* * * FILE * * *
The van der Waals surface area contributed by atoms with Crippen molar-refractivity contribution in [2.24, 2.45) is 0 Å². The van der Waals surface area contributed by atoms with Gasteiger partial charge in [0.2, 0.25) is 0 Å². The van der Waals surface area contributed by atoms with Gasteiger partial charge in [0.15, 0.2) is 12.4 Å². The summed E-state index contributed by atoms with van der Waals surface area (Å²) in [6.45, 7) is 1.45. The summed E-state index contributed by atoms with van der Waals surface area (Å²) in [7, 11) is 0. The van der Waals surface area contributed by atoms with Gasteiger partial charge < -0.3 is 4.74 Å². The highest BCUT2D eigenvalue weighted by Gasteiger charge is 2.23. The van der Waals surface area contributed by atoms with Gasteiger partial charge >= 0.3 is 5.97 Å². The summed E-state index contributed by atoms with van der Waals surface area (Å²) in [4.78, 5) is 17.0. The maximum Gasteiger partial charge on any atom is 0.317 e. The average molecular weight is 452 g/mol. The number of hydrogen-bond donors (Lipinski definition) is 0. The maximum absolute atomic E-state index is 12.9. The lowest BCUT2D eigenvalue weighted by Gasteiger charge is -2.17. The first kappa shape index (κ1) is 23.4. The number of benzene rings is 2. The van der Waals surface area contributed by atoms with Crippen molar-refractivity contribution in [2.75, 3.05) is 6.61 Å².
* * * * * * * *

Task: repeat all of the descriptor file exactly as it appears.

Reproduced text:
The van der Waals surface area contributed by atoms with Crippen molar-refractivity contribution in [2.24, 2.45) is 0 Å². The van der Waals surface area contributed by atoms with Gasteiger partial charge in [0.2, 0.25) is 0 Å². The van der Waals surface area contributed by atoms with Gasteiger partial charge in [0.15, 0.2) is 12.4 Å². The summed E-state index contributed by atoms with van der Waals surface area (Å²) in [6.45, 7) is 1.45. The summed E-state index contributed by atoms with van der Waals surface area (Å²) in [7, 11) is 0. The van der Waals surface area contributed by atoms with Gasteiger partial charge < -0.3 is 4.74 Å². The highest BCUT2D eigenvalue weighted by Gasteiger charge is 2.23. The van der Waals surface area contributed by atoms with Gasteiger partial charge >= 0.3 is 5.97 Å². The summed E-state index contributed by atoms with van der Waals surface area (Å²) in [4.78, 5) is 17.0. The maximum Gasteiger partial charge on any atom is 0.317 e. The average molecular weight is 452 g/mol. The number of hydrogen-bond donors (Lipinski definition) is 0. The maximum absolute atomic E-state index is 12.9. The lowest BCUT2D eigenvalue weighted by Gasteiger charge is -2.17. The first kappa shape index (κ1) is 23.4. The number of benzene rings is 2. The van der Waals surface area contributed by atoms with Crippen molar-refractivity contribution in [2.75, 3.05) is 6.61 Å².